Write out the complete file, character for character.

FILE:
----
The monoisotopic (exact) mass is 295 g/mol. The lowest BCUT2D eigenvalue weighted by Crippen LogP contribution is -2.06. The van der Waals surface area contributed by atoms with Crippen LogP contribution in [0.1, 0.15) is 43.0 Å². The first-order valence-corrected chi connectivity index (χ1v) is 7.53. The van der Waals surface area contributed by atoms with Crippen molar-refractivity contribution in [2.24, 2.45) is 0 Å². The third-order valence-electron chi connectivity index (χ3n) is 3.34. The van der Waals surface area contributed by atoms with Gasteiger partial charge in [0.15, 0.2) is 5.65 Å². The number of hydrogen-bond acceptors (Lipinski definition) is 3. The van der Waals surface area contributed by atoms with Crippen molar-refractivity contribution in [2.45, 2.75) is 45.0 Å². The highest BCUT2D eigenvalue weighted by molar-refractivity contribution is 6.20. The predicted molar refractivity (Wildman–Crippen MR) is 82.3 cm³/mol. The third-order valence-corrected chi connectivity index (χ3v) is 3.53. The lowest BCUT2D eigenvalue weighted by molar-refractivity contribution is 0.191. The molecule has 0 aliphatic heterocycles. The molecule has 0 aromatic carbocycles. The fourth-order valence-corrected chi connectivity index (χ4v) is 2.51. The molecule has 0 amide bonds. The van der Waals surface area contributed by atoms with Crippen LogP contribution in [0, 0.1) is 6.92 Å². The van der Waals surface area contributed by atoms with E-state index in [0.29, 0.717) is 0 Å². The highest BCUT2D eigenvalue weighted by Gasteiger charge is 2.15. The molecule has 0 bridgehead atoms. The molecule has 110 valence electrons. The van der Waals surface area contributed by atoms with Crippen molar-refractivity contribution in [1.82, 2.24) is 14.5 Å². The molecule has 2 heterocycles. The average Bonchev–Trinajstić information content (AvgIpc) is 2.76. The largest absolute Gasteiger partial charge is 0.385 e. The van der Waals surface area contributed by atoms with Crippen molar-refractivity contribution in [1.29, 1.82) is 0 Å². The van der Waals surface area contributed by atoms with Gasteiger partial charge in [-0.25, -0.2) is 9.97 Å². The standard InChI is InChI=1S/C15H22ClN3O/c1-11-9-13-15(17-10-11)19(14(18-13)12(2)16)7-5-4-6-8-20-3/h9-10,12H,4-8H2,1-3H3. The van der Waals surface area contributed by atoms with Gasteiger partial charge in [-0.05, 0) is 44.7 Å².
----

The monoisotopic (exact) mass is 295 g/mol. The lowest BCUT2D eigenvalue weighted by Crippen LogP contribution is -2.06. The van der Waals surface area contributed by atoms with Crippen LogP contribution in [0.1, 0.15) is 43.0 Å². The first-order valence-corrected chi connectivity index (χ1v) is 7.53. The van der Waals surface area contributed by atoms with Crippen molar-refractivity contribution in [2.24, 2.45) is 0 Å². The third-order valence-electron chi connectivity index (χ3n) is 3.34. The van der Waals surface area contributed by atoms with Gasteiger partial charge in [0.15, 0.2) is 5.65 Å². The number of hydrogen-bond acceptors (Lipinski definition) is 3. The van der Waals surface area contributed by atoms with Crippen molar-refractivity contribution in [2.45, 2.75) is 45.0 Å². The highest BCUT2D eigenvalue weighted by molar-refractivity contribution is 6.20. The predicted molar refractivity (Wildman–Crippen MR) is 82.3 cm³/mol. The third-order valence-corrected chi connectivity index (χ3v) is 3.53. The lowest BCUT2D eigenvalue weighted by molar-refractivity contribution is 0.191. The molecule has 0 aliphatic heterocycles. The molecule has 0 aromatic carbocycles. The fourth-order valence-corrected chi connectivity index (χ4v) is 2.51. The molecule has 0 amide bonds. The van der Waals surface area contributed by atoms with Crippen LogP contribution in [0, 0.1) is 6.92 Å². The van der Waals surface area contributed by atoms with E-state index in [0.29, 0.717) is 0 Å². The highest BCUT2D eigenvalue weighted by Gasteiger charge is 2.15. The molecule has 0 bridgehead atoms. The molecule has 110 valence electrons. The van der Waals surface area contributed by atoms with Crippen molar-refractivity contribution in [1.82, 2.24) is 14.5 Å². The molecule has 2 heterocycles. The average Bonchev–Trinajstić information content (AvgIpc) is 2.76. The largest absolute Gasteiger partial charge is 0.385 e. The van der Waals surface area contributed by atoms with Crippen molar-refractivity contribution in [1.29, 1.82) is 0 Å². The van der Waals surface area contributed by atoms with Gasteiger partial charge in [-0.25, -0.2) is 9.97 Å². The standard InChI is InChI=1S/C15H22ClN3O/c1-11-9-13-15(17-10-11)19(14(18-13)12(2)16)7-5-4-6-8-20-3/h9-10,12H,4-8H2,1-3H3. The van der Waals surface area contributed by atoms with Gasteiger partial charge in [-0.05, 0) is 44.7 Å².